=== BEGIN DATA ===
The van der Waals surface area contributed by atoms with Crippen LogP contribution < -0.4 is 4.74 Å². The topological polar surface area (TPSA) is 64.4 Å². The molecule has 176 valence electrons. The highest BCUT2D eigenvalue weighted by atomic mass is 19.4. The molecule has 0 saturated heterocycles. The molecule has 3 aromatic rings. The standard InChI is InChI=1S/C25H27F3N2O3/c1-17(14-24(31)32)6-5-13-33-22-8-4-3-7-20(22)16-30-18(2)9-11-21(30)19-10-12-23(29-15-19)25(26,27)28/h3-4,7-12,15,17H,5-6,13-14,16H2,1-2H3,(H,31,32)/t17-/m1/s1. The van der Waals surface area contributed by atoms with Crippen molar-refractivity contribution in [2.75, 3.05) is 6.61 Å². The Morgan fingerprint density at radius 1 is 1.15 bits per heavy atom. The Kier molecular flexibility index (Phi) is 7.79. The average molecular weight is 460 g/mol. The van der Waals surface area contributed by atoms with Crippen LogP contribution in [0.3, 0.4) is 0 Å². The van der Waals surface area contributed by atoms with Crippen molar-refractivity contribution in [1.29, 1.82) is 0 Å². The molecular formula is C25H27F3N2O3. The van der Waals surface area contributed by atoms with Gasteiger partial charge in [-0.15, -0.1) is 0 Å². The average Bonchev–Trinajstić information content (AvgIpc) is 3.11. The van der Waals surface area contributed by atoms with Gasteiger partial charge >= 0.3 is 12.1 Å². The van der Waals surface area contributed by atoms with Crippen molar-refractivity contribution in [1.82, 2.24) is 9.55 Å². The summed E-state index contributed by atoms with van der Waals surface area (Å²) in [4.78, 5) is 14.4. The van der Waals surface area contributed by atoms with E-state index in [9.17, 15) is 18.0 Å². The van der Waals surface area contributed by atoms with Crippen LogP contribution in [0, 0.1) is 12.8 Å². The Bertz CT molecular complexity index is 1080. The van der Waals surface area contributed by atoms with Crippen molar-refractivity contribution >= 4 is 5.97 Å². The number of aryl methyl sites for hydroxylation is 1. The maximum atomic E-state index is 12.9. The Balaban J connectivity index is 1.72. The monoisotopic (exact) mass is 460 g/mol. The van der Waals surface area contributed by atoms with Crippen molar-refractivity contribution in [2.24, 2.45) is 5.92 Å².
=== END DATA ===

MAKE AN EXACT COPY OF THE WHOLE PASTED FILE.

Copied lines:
The van der Waals surface area contributed by atoms with Crippen LogP contribution < -0.4 is 4.74 Å². The topological polar surface area (TPSA) is 64.4 Å². The molecule has 176 valence electrons. The highest BCUT2D eigenvalue weighted by atomic mass is 19.4. The molecule has 0 saturated heterocycles. The molecule has 3 aromatic rings. The standard InChI is InChI=1S/C25H27F3N2O3/c1-17(14-24(31)32)6-5-13-33-22-8-4-3-7-20(22)16-30-18(2)9-11-21(30)19-10-12-23(29-15-19)25(26,27)28/h3-4,7-12,15,17H,5-6,13-14,16H2,1-2H3,(H,31,32)/t17-/m1/s1. The van der Waals surface area contributed by atoms with Crippen molar-refractivity contribution in [2.75, 3.05) is 6.61 Å². The Morgan fingerprint density at radius 1 is 1.15 bits per heavy atom. The Kier molecular flexibility index (Phi) is 7.79. The average molecular weight is 460 g/mol. The van der Waals surface area contributed by atoms with Crippen LogP contribution in [0.3, 0.4) is 0 Å². The van der Waals surface area contributed by atoms with Crippen molar-refractivity contribution in [1.29, 1.82) is 0 Å². The molecular formula is C25H27F3N2O3. The van der Waals surface area contributed by atoms with Gasteiger partial charge in [-0.15, -0.1) is 0 Å². The average Bonchev–Trinajstić information content (AvgIpc) is 3.11. The van der Waals surface area contributed by atoms with Gasteiger partial charge >= 0.3 is 12.1 Å². The van der Waals surface area contributed by atoms with Crippen molar-refractivity contribution in [1.82, 2.24) is 9.55 Å². The summed E-state index contributed by atoms with van der Waals surface area (Å²) in [4.78, 5) is 14.4. The van der Waals surface area contributed by atoms with E-state index in [9.17, 15) is 18.0 Å². The van der Waals surface area contributed by atoms with Crippen LogP contribution in [0, 0.1) is 12.8 Å². The Bertz CT molecular complexity index is 1080. The van der Waals surface area contributed by atoms with Crippen molar-refractivity contribution >= 4 is 5.97 Å². The number of aryl methyl sites for hydroxylation is 1. The maximum atomic E-state index is 12.9. The Balaban J connectivity index is 1.72. The monoisotopic (exact) mass is 460 g/mol. The van der Waals surface area contributed by atoms with Crippen molar-refractivity contribution in [2.24, 2.45) is 5.92 Å².